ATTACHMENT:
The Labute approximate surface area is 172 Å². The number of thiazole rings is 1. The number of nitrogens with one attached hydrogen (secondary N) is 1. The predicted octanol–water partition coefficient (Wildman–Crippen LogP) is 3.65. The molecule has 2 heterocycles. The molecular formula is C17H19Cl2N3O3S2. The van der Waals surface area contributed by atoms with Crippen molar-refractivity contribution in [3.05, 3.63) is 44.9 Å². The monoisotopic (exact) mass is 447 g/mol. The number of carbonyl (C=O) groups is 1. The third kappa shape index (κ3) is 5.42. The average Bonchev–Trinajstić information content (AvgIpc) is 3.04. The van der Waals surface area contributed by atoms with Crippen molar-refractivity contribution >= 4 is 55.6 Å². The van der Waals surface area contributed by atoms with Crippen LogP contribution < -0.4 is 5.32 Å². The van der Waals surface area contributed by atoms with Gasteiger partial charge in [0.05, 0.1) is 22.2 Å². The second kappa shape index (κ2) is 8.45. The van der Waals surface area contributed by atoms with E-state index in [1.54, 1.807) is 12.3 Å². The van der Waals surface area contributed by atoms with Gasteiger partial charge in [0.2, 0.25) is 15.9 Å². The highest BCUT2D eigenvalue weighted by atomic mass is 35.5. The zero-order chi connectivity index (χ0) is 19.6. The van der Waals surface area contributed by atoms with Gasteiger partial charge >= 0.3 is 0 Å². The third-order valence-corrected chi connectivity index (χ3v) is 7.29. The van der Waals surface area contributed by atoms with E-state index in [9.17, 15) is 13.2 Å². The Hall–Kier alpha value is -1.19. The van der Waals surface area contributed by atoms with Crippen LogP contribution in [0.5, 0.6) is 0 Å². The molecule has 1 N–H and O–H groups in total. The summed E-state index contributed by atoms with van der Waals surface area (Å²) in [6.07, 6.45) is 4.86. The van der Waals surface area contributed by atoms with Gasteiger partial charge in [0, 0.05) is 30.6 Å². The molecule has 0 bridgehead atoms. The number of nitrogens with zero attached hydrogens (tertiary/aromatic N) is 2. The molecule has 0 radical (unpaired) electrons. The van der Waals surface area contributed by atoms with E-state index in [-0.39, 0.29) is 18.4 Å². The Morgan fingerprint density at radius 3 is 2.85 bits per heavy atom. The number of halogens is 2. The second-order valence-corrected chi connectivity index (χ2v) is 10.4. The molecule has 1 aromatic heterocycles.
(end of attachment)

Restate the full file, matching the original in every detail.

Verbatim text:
The Labute approximate surface area is 172 Å². The number of thiazole rings is 1. The number of nitrogens with one attached hydrogen (secondary N) is 1. The predicted octanol–water partition coefficient (Wildman–Crippen LogP) is 3.65. The molecule has 2 heterocycles. The molecular formula is C17H19Cl2N3O3S2. The van der Waals surface area contributed by atoms with Crippen molar-refractivity contribution in [3.05, 3.63) is 44.9 Å². The monoisotopic (exact) mass is 447 g/mol. The number of carbonyl (C=O) groups is 1. The third kappa shape index (κ3) is 5.42. The average Bonchev–Trinajstić information content (AvgIpc) is 3.04. The van der Waals surface area contributed by atoms with Crippen molar-refractivity contribution >= 4 is 55.6 Å². The van der Waals surface area contributed by atoms with Crippen LogP contribution < -0.4 is 5.32 Å². The van der Waals surface area contributed by atoms with Gasteiger partial charge in [0.05, 0.1) is 22.2 Å². The second kappa shape index (κ2) is 8.45. The van der Waals surface area contributed by atoms with E-state index in [1.54, 1.807) is 12.3 Å². The van der Waals surface area contributed by atoms with Gasteiger partial charge in [0.2, 0.25) is 15.9 Å². The highest BCUT2D eigenvalue weighted by atomic mass is 35.5. The zero-order chi connectivity index (χ0) is 19.6. The van der Waals surface area contributed by atoms with Gasteiger partial charge >= 0.3 is 0 Å². The third-order valence-corrected chi connectivity index (χ3v) is 7.29. The van der Waals surface area contributed by atoms with E-state index in [9.17, 15) is 13.2 Å². The Hall–Kier alpha value is -1.19. The van der Waals surface area contributed by atoms with Crippen LogP contribution in [0.5, 0.6) is 0 Å². The molecule has 1 N–H and O–H groups in total. The summed E-state index contributed by atoms with van der Waals surface area (Å²) in [6.07, 6.45) is 4.86. The van der Waals surface area contributed by atoms with Gasteiger partial charge in [0, 0.05) is 30.6 Å². The molecule has 0 bridgehead atoms. The number of nitrogens with zero attached hydrogens (tertiary/aromatic N) is 2. The molecule has 0 radical (unpaired) electrons. The van der Waals surface area contributed by atoms with E-state index in [-0.39, 0.29) is 18.4 Å². The Morgan fingerprint density at radius 3 is 2.85 bits per heavy atom. The number of halogens is 2. The second-order valence-corrected chi connectivity index (χ2v) is 10.4. The molecule has 1 aromatic heterocycles.